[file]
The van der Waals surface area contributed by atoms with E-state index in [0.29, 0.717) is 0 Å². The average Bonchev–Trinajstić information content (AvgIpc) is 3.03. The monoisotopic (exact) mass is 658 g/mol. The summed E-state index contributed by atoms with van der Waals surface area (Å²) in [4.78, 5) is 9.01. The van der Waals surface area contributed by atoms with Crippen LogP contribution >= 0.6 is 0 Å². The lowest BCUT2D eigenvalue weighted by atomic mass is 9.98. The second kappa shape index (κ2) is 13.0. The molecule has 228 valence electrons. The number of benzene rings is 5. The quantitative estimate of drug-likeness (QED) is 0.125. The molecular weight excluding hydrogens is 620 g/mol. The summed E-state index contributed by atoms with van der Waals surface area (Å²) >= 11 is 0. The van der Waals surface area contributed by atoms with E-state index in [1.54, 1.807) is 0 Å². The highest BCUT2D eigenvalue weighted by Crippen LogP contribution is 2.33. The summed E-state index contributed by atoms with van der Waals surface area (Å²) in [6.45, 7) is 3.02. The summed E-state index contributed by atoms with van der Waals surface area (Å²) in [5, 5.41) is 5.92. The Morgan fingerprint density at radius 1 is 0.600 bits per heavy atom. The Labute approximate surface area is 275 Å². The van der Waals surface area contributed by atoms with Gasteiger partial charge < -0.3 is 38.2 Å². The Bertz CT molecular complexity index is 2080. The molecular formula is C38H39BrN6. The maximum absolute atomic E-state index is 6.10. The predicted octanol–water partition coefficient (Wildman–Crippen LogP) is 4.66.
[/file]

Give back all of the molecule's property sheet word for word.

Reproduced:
The van der Waals surface area contributed by atoms with E-state index in [0.29, 0.717) is 0 Å². The average Bonchev–Trinajstić information content (AvgIpc) is 3.03. The monoisotopic (exact) mass is 658 g/mol. The summed E-state index contributed by atoms with van der Waals surface area (Å²) in [4.78, 5) is 9.01. The van der Waals surface area contributed by atoms with Crippen LogP contribution >= 0.6 is 0 Å². The lowest BCUT2D eigenvalue weighted by atomic mass is 9.98. The second kappa shape index (κ2) is 13.0. The molecule has 228 valence electrons. The number of benzene rings is 5. The quantitative estimate of drug-likeness (QED) is 0.125. The molecular weight excluding hydrogens is 620 g/mol. The summed E-state index contributed by atoms with van der Waals surface area (Å²) >= 11 is 0. The van der Waals surface area contributed by atoms with E-state index in [1.54, 1.807) is 0 Å². The highest BCUT2D eigenvalue weighted by Crippen LogP contribution is 2.33. The summed E-state index contributed by atoms with van der Waals surface area (Å²) in [6.45, 7) is 3.02. The summed E-state index contributed by atoms with van der Waals surface area (Å²) in [5, 5.41) is 5.92. The Morgan fingerprint density at radius 1 is 0.600 bits per heavy atom. The Labute approximate surface area is 275 Å². The van der Waals surface area contributed by atoms with Gasteiger partial charge < -0.3 is 38.2 Å². The Bertz CT molecular complexity index is 2080. The molecular formula is C38H39BrN6. The maximum absolute atomic E-state index is 6.10. The predicted octanol–water partition coefficient (Wildman–Crippen LogP) is 4.66.